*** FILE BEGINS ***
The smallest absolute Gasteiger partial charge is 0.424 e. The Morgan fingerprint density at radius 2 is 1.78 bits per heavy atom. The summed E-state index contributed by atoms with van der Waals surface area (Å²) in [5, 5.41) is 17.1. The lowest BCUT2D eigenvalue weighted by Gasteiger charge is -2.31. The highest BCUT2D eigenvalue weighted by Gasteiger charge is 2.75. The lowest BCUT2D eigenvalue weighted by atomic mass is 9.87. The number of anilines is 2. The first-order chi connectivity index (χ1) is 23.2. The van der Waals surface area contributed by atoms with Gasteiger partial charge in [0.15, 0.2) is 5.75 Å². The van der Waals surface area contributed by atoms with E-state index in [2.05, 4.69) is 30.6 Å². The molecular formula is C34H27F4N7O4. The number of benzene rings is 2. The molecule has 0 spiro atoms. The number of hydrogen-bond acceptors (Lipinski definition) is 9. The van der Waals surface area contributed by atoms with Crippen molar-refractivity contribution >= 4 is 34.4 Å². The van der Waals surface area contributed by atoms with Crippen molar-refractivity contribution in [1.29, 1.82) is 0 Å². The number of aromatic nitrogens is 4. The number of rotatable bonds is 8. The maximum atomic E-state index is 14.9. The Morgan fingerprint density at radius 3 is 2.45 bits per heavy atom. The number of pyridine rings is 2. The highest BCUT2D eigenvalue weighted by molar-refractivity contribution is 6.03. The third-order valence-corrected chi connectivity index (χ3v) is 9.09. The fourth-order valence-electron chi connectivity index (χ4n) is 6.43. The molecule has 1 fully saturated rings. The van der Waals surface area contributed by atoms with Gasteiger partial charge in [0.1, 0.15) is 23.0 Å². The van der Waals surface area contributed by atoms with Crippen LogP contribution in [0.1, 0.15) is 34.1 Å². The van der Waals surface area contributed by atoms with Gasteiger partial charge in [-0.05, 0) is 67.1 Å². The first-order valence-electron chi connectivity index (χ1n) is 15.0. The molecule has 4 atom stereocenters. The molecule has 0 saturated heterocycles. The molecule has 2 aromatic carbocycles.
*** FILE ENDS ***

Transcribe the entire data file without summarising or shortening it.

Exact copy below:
The smallest absolute Gasteiger partial charge is 0.424 e. The Morgan fingerprint density at radius 2 is 1.78 bits per heavy atom. The summed E-state index contributed by atoms with van der Waals surface area (Å²) in [5, 5.41) is 17.1. The lowest BCUT2D eigenvalue weighted by Gasteiger charge is -2.31. The highest BCUT2D eigenvalue weighted by Gasteiger charge is 2.75. The lowest BCUT2D eigenvalue weighted by atomic mass is 9.87. The number of anilines is 2. The first-order chi connectivity index (χ1) is 23.2. The van der Waals surface area contributed by atoms with Gasteiger partial charge in [0.15, 0.2) is 5.75 Å². The van der Waals surface area contributed by atoms with E-state index in [2.05, 4.69) is 30.6 Å². The molecular formula is C34H27F4N7O4. The number of benzene rings is 2. The molecule has 0 spiro atoms. The number of hydrogen-bond acceptors (Lipinski definition) is 9. The van der Waals surface area contributed by atoms with Crippen molar-refractivity contribution >= 4 is 34.4 Å². The van der Waals surface area contributed by atoms with Crippen molar-refractivity contribution in [1.29, 1.82) is 0 Å². The number of aromatic nitrogens is 4. The number of rotatable bonds is 8. The maximum atomic E-state index is 14.9. The Morgan fingerprint density at radius 3 is 2.45 bits per heavy atom. The number of pyridine rings is 2. The highest BCUT2D eigenvalue weighted by molar-refractivity contribution is 6.03. The third-order valence-corrected chi connectivity index (χ3v) is 9.09. The fourth-order valence-electron chi connectivity index (χ4n) is 6.43. The molecule has 1 fully saturated rings. The van der Waals surface area contributed by atoms with Gasteiger partial charge in [0.1, 0.15) is 23.0 Å². The van der Waals surface area contributed by atoms with Crippen LogP contribution in [0.1, 0.15) is 34.1 Å². The van der Waals surface area contributed by atoms with Gasteiger partial charge in [-0.05, 0) is 67.1 Å². The first-order valence-electron chi connectivity index (χ1n) is 15.0. The molecule has 4 atom stereocenters. The molecule has 0 saturated heterocycles. The molecule has 2 aromatic carbocycles.